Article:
Private investment firm Comvest Partners acquires the financially troubled e-retailer, which filed for Chapter 11 bankruptcy protection in March.
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Though simple, these text messages exemplify how mobile can be multichannel, something at the core of Emmons’ strategy, and one of the reasons texting came first. “Mobile helps us differentiate as a multichannel retailer,” he explains. “Mobile is great at cross-channel.”
Early last year, Sears expanded its text message program to include marketing. One example: a text-to-win contest designed around the release of a new film, The Incredible Hulk. The contest was promoted on signs in stores and on the e-commerce site. Shoppers texted ‘Hulk’ to KMART (56278, the telecommunications short code for Sears’ sister retailer) to enter. They were immediately notified if they won or lost.
“We had great response from our customers,” Emmons says. “The thing I loved was people did text back their addresses to enter. And the vast majority of those addresses were usable. We had to call a few people. It really worked. It was real time, people were told they won right away and mailed their prizes. Those who didn’t win were prompted to enter again the next day. These customers were significantly more engaged with the brand.”
To really engage customers in the mobile realm, though, a retailer needs what is central to mobile commerce today: an m-commerce site. Which is why after text messaging, Emmons steered Sears’ mobile ship to Sears2go.com, a mobile web site developed with vendor Usablenet and launched in November.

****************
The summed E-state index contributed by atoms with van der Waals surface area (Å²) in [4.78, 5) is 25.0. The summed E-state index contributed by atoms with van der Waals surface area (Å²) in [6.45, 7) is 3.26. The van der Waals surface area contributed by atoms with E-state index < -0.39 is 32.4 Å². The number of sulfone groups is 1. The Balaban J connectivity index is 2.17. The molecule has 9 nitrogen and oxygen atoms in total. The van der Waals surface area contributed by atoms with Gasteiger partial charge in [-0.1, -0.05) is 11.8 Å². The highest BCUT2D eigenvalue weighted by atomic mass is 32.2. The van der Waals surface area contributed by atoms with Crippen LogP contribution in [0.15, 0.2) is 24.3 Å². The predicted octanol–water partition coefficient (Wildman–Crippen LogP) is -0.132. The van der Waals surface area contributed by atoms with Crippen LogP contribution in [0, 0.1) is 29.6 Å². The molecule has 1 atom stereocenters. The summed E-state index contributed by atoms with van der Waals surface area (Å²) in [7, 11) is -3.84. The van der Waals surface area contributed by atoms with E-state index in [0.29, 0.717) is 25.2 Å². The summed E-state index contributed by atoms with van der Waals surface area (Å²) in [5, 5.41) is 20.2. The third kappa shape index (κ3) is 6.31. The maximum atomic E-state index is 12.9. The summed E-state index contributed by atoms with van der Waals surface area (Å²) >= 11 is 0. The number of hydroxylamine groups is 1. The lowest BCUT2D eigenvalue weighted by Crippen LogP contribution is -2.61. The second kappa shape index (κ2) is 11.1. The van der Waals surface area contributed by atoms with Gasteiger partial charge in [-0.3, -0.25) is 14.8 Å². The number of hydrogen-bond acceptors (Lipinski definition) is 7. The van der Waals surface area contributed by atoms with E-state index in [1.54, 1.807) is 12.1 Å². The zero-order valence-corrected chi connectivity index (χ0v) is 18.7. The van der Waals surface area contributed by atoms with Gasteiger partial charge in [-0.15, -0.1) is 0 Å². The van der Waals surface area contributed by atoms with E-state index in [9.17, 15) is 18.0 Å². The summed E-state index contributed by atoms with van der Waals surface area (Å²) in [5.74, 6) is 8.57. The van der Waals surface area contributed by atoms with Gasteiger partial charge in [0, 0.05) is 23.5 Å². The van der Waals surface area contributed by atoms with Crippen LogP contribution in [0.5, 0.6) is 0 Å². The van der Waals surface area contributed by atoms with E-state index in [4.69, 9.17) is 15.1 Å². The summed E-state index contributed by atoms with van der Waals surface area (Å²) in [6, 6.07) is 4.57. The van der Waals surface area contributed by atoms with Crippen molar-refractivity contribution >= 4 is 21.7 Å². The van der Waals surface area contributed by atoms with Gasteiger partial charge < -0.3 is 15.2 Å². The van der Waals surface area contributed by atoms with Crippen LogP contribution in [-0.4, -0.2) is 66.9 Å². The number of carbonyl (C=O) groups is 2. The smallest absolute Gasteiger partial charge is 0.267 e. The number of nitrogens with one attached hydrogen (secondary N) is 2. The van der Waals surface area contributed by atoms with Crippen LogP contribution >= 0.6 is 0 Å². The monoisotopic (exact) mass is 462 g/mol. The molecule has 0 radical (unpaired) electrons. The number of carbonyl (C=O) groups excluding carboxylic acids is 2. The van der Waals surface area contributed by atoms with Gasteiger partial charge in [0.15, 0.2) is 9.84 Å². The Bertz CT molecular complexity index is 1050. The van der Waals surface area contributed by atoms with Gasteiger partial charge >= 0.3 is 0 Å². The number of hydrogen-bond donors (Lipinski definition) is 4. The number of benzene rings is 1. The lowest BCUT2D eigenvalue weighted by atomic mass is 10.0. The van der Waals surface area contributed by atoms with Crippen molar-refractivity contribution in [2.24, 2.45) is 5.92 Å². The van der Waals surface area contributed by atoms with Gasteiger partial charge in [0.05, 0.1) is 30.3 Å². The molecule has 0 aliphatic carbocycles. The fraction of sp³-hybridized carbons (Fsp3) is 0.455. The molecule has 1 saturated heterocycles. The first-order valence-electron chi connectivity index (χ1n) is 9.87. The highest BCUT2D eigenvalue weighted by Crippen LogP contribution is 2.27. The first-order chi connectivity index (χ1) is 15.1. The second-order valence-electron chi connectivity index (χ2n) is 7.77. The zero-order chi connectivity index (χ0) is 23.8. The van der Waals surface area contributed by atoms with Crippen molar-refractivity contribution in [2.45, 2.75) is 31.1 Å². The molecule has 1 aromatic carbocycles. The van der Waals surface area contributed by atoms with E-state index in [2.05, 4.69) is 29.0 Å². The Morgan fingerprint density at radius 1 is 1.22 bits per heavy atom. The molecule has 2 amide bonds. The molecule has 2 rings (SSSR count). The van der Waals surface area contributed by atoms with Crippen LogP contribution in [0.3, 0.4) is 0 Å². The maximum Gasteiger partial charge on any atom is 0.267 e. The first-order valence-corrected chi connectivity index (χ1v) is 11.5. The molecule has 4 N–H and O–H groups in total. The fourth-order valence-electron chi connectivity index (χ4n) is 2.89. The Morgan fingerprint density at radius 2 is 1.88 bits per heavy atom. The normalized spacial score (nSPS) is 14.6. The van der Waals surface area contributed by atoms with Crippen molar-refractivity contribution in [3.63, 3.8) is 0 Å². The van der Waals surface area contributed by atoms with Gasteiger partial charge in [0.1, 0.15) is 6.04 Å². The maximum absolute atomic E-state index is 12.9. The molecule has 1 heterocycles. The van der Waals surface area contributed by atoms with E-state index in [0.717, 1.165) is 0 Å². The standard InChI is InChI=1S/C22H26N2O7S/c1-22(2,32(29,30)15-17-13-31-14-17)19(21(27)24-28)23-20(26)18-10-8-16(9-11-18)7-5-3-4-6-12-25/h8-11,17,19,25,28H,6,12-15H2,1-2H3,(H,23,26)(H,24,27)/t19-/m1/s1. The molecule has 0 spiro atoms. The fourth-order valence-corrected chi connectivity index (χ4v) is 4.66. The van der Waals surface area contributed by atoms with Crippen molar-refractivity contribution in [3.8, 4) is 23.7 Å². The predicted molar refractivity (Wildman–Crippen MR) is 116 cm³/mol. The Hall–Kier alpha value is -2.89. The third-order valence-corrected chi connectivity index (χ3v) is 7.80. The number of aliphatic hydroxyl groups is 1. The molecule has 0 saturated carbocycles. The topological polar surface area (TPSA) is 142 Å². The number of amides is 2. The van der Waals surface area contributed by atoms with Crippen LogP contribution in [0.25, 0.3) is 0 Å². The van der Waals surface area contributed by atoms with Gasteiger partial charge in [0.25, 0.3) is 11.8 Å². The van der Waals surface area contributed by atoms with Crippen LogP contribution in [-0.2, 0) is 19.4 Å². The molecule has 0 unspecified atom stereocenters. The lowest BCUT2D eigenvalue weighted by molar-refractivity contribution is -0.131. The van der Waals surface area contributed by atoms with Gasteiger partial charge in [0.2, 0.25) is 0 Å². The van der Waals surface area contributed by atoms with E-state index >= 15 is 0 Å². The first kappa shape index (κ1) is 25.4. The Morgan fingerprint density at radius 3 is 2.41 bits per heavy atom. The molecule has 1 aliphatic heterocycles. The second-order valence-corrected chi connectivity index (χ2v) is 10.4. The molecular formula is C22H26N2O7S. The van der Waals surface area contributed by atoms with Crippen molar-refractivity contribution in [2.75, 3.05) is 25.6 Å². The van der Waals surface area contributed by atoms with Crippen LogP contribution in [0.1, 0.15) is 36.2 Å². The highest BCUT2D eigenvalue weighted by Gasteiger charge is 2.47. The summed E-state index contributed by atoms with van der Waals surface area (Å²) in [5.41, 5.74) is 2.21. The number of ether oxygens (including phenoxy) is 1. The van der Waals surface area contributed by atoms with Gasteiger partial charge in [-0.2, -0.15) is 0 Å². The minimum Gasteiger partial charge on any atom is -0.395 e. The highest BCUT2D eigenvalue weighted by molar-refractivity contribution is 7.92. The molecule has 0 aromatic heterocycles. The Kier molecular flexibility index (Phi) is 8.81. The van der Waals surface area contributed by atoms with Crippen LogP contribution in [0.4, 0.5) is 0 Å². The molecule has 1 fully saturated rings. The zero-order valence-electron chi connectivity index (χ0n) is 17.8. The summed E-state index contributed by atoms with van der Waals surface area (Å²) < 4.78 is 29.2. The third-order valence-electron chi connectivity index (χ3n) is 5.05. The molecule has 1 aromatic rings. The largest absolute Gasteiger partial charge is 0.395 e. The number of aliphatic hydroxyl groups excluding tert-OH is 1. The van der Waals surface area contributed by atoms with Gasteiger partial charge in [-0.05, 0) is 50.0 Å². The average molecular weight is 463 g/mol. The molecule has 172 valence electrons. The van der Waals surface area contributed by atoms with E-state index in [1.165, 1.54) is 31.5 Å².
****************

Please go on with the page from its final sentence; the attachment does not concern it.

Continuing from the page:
“Before we developed Sears2go, we did the research and found there was a decent amount of traffic coming to Sears.com from mobile devices. But the site was not providing an optimized experience for mobile devices,” Emmons explains. “With Sears2go.com, we have a great place to send these people for a quick, clean, fast experience.”
The perfect storm
To make Sears2go.com happen, Emmons and his team did some PowerPoint pushing throughout the organization. Then came a fortuitous confluence of events.
First, the number of customers visiting Sears.com using smartphones and other mobile devices significantly increased. Second, the retailer found in Usablenet, Emmons says, an easy and cost-efficient way to develop and launch an m-commerce site. And third, with some education from the mobile team, departments throughout Sears bought into m-commerce.
“We were able to justify a business case behind it based on the increase in traffic we saw to Sears.com on mobile devices,” he says. “Then we got a ton of support from our internal business teams, finance teams, all sorts of people who saw our PowerPoint decks and realized the potential of this technology. It was the perfect storm.”
There was so much support and enthusiasm for the m-commerce site that development was fast and furious, in part because Sears wanted Sears2go.com live for the 2008 holiday season. The amount of time between the decision to create the mobile site and when it went live? Three months. “For a big company, this happened as fast as it possibly could,” Emmons says. “It was as quick as we could have gotten anything done.”